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How do we compete?

"I'm not, however, going to attempt even a sketchy summary of all the variant readings of the poem; instead I want to consider a point that none of the innumerable readings I've come across has made--at least, none has done so emphatically enough" (Guetti 386).

This notion of "innumerable readings" has been an ongoing muddy point for me this semester. I often feel small, inexperienced, and unimportant in the midst of all the criticism available. The fact that so many different interpretations exist for a single text often leads me to the brink of despair: I still don't know how to distinguish which interpretation is better than the next. Furthermore, I've nearly lost all hope of ever being able to introduce a new, creative interpretation that is actually plausible. When reading the critical essays assigned each week, I often wonder how can I compete? How can I create any worthwhile critical argument with them to follow, particularly when they seem to know so much more than I do about their critical subjects. It seems to me that in order to truly write a critical argument of even the smallest amount of value, I need to entirely devote myself to my topic. The critics we've read before us seem to have done so. For example, Guetti mentions the "innumerable readings" she's come across aboout "Ode on a Grecian Urn" along with nonchalantly referencing the works of numerous critics and the letters and preliminary poems of Keats as if they were common knowledge. The level of background knowledge that goes into these essays is astounding, and as an undergraduate student with more responsibilities than this class alone, I often feel distressed by how much I don't know, especially when I think of all the time I don't have to spend on teaching myself this information.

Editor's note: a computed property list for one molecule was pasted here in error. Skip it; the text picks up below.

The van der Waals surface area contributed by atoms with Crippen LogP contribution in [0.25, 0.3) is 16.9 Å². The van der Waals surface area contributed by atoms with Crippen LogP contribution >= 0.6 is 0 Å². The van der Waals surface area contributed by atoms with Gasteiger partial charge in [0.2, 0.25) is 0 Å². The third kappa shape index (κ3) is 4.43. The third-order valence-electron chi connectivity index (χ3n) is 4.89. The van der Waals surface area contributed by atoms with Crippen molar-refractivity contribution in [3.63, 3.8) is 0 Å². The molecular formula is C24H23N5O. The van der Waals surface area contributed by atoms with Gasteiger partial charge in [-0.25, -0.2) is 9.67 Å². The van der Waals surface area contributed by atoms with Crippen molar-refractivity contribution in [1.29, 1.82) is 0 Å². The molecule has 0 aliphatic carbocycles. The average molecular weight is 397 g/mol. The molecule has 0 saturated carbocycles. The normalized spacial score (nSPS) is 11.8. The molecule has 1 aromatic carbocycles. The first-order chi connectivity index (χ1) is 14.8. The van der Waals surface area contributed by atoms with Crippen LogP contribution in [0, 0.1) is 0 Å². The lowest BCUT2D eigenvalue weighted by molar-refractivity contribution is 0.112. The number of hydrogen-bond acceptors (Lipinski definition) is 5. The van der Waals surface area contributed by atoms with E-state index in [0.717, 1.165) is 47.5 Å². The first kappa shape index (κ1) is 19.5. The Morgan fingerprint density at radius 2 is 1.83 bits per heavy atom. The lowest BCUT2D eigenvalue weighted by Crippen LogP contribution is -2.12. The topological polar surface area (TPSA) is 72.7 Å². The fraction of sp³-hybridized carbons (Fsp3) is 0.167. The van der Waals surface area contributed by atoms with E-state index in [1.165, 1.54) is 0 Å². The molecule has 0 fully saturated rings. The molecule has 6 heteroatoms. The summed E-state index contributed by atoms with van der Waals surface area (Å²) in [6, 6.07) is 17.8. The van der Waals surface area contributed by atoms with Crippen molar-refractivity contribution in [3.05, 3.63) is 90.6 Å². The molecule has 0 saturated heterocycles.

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Comments (3)

Ellen, you are not alone in this feeling of despair. It has even found its way into my other classes. I feel that it has all been done, so how can I come up with an original thought or idea. This semester has been overwhelming and difficult. And when I look at the exhaustive amount of information and background knowledge it took these critics to write their essays I get discouraged and a bit overwhelmed. But, I do believe that all of us have learned much from each other this semester and it is almost over, we can all survive this together.

That is true. It looks like were in the same boat in terms of having an overwhelming and difficult semester, Mara. But I like how you point out how much we've learned. It's true: while I haven't been able to find enough time in the day to do things as well as I would like, on the bright side, I've learned an incredible amount from my efforts...and not just "intellectual" skills, either. This semester has taught me a lot about myself: it's taught me how to prioritize, to recognize what I truly value in life, and to push myself to the limit. Because of my hard work, I can be proud of my accomplishments as a student, as an athlete, as a Head RA, as a person. This semester has taught me that one of the most important things in life is being able to look in the mirror and say, "I've tried my hardest, and that's all that anyone can ask of me." If I can do that, I can be satisfied with my efforts no matter the outcome.

Yes, being able to manage your time, to read efficiently and diligently when you have time and to skim effectively and intelligently when you don't, and choosing your priorities is an important skill. I remember in grad school there was a book required for a class, and I was skimming through in the bookstore; I wasn't sure I wanted to buy it. Instead I skipped the one class in which we were talking about that book. I shouldn't have done that, but I spent that time working on some other class, and life went on. You are taking one class on lit-crit, so you are part-time literary critic. Yes, there's plenty to be learned from studying the models in our book, but the pros have years of experience on all of us. I agree we have much to gain by looking at our progress, rather than worrying about imperfection.


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